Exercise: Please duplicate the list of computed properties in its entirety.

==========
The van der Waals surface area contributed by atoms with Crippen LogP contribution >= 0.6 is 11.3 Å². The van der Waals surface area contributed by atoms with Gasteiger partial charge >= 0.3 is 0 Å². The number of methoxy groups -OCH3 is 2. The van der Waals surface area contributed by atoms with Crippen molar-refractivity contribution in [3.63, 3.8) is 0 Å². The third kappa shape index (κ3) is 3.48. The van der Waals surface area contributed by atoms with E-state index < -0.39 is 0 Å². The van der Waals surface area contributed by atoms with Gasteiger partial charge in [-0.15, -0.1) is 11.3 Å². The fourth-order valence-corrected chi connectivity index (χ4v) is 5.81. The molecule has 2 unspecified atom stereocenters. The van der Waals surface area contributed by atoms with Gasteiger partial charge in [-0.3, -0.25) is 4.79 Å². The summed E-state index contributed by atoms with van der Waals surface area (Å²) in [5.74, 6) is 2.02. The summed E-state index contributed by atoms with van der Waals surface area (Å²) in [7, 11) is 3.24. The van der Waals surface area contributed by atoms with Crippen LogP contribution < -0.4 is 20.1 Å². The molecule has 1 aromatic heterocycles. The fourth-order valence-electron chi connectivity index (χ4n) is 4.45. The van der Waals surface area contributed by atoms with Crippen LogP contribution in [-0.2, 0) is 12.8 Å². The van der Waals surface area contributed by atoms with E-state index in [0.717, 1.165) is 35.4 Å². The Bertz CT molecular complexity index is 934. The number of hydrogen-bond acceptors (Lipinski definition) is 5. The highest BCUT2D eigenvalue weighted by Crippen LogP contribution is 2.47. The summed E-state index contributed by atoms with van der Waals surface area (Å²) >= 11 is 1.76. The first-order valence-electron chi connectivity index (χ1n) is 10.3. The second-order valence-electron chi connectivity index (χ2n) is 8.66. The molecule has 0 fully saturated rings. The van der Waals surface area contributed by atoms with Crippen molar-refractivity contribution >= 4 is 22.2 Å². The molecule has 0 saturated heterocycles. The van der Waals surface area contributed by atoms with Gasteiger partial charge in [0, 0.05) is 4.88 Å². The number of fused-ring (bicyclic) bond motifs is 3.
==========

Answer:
The van der Waals surface area contributed by atoms with Crippen LogP contribution >= 0.6 is 11.3 Å². The van der Waals surface area contributed by atoms with Gasteiger partial charge >= 0.3 is 0 Å². The number of methoxy groups -OCH3 is 2. The van der Waals surface area contributed by atoms with Crippen molar-refractivity contribution in [3.63, 3.8) is 0 Å². The third kappa shape index (κ3) is 3.48. The van der Waals surface area contributed by atoms with E-state index < -0.39 is 0 Å². The van der Waals surface area contributed by atoms with Gasteiger partial charge in [-0.15, -0.1) is 11.3 Å². The fourth-order valence-corrected chi connectivity index (χ4v) is 5.81. The molecule has 2 unspecified atom stereocenters. The van der Waals surface area contributed by atoms with Gasteiger partial charge in [-0.3, -0.25) is 4.79 Å². The summed E-state index contributed by atoms with van der Waals surface area (Å²) in [5.74, 6) is 2.02. The summed E-state index contributed by atoms with van der Waals surface area (Å²) in [7, 11) is 3.24. The van der Waals surface area contributed by atoms with Crippen LogP contribution < -0.4 is 20.1 Å². The molecule has 1 aromatic heterocycles. The fourth-order valence-electron chi connectivity index (χ4n) is 4.45. The van der Waals surface area contributed by atoms with Crippen LogP contribution in [-0.2, 0) is 12.8 Å². The van der Waals surface area contributed by atoms with E-state index in [0.717, 1.165) is 35.4 Å². The Bertz CT molecular complexity index is 934. The number of hydrogen-bond acceptors (Lipinski definition) is 5. The highest BCUT2D eigenvalue weighted by Crippen LogP contribution is 2.47. The summed E-state index contributed by atoms with van der Waals surface area (Å²) >= 11 is 1.76. The first-order valence-electron chi connectivity index (χ1n) is 10.3. The second-order valence-electron chi connectivity index (χ2n) is 8.66. The molecule has 0 fully saturated rings. The van der Waals surface area contributed by atoms with Crippen molar-refractivity contribution >= 4 is 22.2 Å². The molecule has 0 saturated heterocycles. The van der Waals surface area contributed by atoms with Gasteiger partial charge in [0, 0.05) is 4.88 Å². The number of fused-ring (bicyclic) bond motifs is 3.